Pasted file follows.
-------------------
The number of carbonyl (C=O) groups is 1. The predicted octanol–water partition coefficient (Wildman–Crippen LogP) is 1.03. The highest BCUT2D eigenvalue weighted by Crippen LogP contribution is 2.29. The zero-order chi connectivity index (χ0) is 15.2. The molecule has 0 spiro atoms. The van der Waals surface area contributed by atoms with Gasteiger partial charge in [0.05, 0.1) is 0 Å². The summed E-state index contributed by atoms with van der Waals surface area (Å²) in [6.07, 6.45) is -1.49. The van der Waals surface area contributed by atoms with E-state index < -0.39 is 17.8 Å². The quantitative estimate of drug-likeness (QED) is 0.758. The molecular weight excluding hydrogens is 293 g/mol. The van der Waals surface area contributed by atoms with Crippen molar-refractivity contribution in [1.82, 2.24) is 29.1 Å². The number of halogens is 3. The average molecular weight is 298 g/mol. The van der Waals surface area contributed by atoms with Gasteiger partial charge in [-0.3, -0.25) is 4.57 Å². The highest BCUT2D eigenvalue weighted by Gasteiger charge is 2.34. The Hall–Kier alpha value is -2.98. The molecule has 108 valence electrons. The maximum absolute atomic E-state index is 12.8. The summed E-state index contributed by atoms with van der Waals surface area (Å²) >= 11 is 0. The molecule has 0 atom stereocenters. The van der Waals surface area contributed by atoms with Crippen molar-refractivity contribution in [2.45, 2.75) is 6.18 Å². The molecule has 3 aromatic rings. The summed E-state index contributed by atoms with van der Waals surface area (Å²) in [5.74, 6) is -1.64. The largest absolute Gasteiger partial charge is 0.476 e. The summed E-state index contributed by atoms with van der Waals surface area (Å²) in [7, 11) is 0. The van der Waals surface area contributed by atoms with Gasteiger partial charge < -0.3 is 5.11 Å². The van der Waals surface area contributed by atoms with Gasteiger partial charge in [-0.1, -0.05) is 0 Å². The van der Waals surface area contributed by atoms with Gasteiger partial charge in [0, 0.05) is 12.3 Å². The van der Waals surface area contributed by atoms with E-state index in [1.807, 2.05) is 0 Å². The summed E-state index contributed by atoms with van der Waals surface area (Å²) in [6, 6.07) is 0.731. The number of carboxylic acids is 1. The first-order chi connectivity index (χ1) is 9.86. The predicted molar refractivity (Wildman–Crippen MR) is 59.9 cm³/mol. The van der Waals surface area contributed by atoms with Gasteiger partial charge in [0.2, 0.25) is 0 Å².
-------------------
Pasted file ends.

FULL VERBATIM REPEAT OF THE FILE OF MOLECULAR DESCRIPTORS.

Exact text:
The number of carbonyl (C=O) groups is 1. The predicted octanol–water partition coefficient (Wildman–Crippen LogP) is 1.03. The highest BCUT2D eigenvalue weighted by Crippen LogP contribution is 2.29. The zero-order chi connectivity index (χ0) is 15.2. The molecule has 0 spiro atoms. The van der Waals surface area contributed by atoms with Gasteiger partial charge in [0.05, 0.1) is 0 Å². The summed E-state index contributed by atoms with van der Waals surface area (Å²) in [6.07, 6.45) is -1.49. The van der Waals surface area contributed by atoms with E-state index < -0.39 is 17.8 Å². The quantitative estimate of drug-likeness (QED) is 0.758. The molecular weight excluding hydrogens is 293 g/mol. The van der Waals surface area contributed by atoms with Crippen molar-refractivity contribution in [1.82, 2.24) is 29.1 Å². The number of halogens is 3. The average molecular weight is 298 g/mol. The van der Waals surface area contributed by atoms with Gasteiger partial charge in [-0.3, -0.25) is 4.57 Å². The highest BCUT2D eigenvalue weighted by Gasteiger charge is 2.34. The Hall–Kier alpha value is -2.98. The molecule has 108 valence electrons. The maximum absolute atomic E-state index is 12.8. The summed E-state index contributed by atoms with van der Waals surface area (Å²) >= 11 is 0. The molecule has 0 atom stereocenters. The van der Waals surface area contributed by atoms with Crippen molar-refractivity contribution in [2.45, 2.75) is 6.18 Å². The molecule has 3 aromatic rings. The summed E-state index contributed by atoms with van der Waals surface area (Å²) in [5.74, 6) is -1.64. The largest absolute Gasteiger partial charge is 0.476 e. The summed E-state index contributed by atoms with van der Waals surface area (Å²) in [7, 11) is 0. The van der Waals surface area contributed by atoms with Gasteiger partial charge < -0.3 is 5.11 Å². The van der Waals surface area contributed by atoms with Gasteiger partial charge in [-0.1, -0.05) is 0 Å². The van der Waals surface area contributed by atoms with Gasteiger partial charge in [0, 0.05) is 12.3 Å². The van der Waals surface area contributed by atoms with E-state index in [1.807, 2.05) is 0 Å². The summed E-state index contributed by atoms with van der Waals surface area (Å²) in [6, 6.07) is 0.731. The number of carboxylic acids is 1. The first-order chi connectivity index (χ1) is 9.86. The predicted molar refractivity (Wildman–Crippen MR) is 59.9 cm³/mol. The van der Waals surface area contributed by atoms with Gasteiger partial charge in [0.2, 0.25) is 0 Å².